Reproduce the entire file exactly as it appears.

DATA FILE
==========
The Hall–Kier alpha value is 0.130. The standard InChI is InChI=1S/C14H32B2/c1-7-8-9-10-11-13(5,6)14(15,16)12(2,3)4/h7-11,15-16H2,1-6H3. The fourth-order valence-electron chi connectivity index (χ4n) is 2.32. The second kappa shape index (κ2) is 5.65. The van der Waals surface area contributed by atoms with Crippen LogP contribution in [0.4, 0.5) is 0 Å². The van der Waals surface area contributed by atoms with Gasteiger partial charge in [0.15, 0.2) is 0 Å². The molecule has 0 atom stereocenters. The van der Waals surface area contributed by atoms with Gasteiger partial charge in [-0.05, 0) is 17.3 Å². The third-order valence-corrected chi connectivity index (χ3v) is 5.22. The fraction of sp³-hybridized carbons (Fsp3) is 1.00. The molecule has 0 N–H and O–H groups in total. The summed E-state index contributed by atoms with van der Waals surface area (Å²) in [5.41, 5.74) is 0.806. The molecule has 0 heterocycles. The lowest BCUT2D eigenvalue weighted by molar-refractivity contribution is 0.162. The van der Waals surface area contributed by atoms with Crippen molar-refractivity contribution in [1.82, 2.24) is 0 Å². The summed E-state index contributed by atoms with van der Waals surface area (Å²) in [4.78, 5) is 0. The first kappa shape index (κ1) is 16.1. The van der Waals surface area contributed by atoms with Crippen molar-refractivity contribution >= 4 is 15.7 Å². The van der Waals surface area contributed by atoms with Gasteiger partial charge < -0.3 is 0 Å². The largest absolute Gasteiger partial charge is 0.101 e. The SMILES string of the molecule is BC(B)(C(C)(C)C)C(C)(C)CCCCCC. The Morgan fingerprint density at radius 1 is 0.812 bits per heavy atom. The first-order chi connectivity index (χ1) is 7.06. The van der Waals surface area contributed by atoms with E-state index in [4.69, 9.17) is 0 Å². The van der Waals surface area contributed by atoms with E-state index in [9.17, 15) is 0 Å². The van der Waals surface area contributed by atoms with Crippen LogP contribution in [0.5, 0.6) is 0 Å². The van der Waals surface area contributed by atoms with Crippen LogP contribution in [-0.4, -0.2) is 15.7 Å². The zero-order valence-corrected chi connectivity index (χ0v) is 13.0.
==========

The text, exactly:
The Hall–Kier alpha value is 0.130. The standard InChI is InChI=1S/C14H32B2/c1-7-8-9-10-11-13(5,6)14(15,16)12(2,3)4/h7-11,15-16H2,1-6H3. The fourth-order valence-electron chi connectivity index (χ4n) is 2.32. The second kappa shape index (κ2) is 5.65. The van der Waals surface area contributed by atoms with Crippen LogP contribution in [0.4, 0.5) is 0 Å². The van der Waals surface area contributed by atoms with Gasteiger partial charge in [0.15, 0.2) is 0 Å². The molecule has 0 atom stereocenters. The van der Waals surface area contributed by atoms with Gasteiger partial charge in [-0.05, 0) is 17.3 Å². The third-order valence-corrected chi connectivity index (χ3v) is 5.22. The fraction of sp³-hybridized carbons (Fsp3) is 1.00. The molecule has 0 N–H and O–H groups in total. The summed E-state index contributed by atoms with van der Waals surface area (Å²) in [5.41, 5.74) is 0.806. The molecule has 0 heterocycles. The lowest BCUT2D eigenvalue weighted by molar-refractivity contribution is 0.162. The van der Waals surface area contributed by atoms with Crippen molar-refractivity contribution in [1.82, 2.24) is 0 Å². The summed E-state index contributed by atoms with van der Waals surface area (Å²) in [4.78, 5) is 0. The first kappa shape index (κ1) is 16.1. The van der Waals surface area contributed by atoms with Crippen molar-refractivity contribution >= 4 is 15.7 Å². The van der Waals surface area contributed by atoms with Gasteiger partial charge < -0.3 is 0 Å². The largest absolute Gasteiger partial charge is 0.101 e. The SMILES string of the molecule is BC(B)(C(C)(C)C)C(C)(C)CCCCCC. The Morgan fingerprint density at radius 1 is 0.812 bits per heavy atom. The first-order chi connectivity index (χ1) is 7.06. The van der Waals surface area contributed by atoms with E-state index in [4.69, 9.17) is 0 Å². The van der Waals surface area contributed by atoms with E-state index in [9.17, 15) is 0 Å². The van der Waals surface area contributed by atoms with Crippen LogP contribution in [0.5, 0.6) is 0 Å². The van der Waals surface area contributed by atoms with Crippen LogP contribution in [-0.4, -0.2) is 15.7 Å². The zero-order valence-corrected chi connectivity index (χ0v) is 13.0.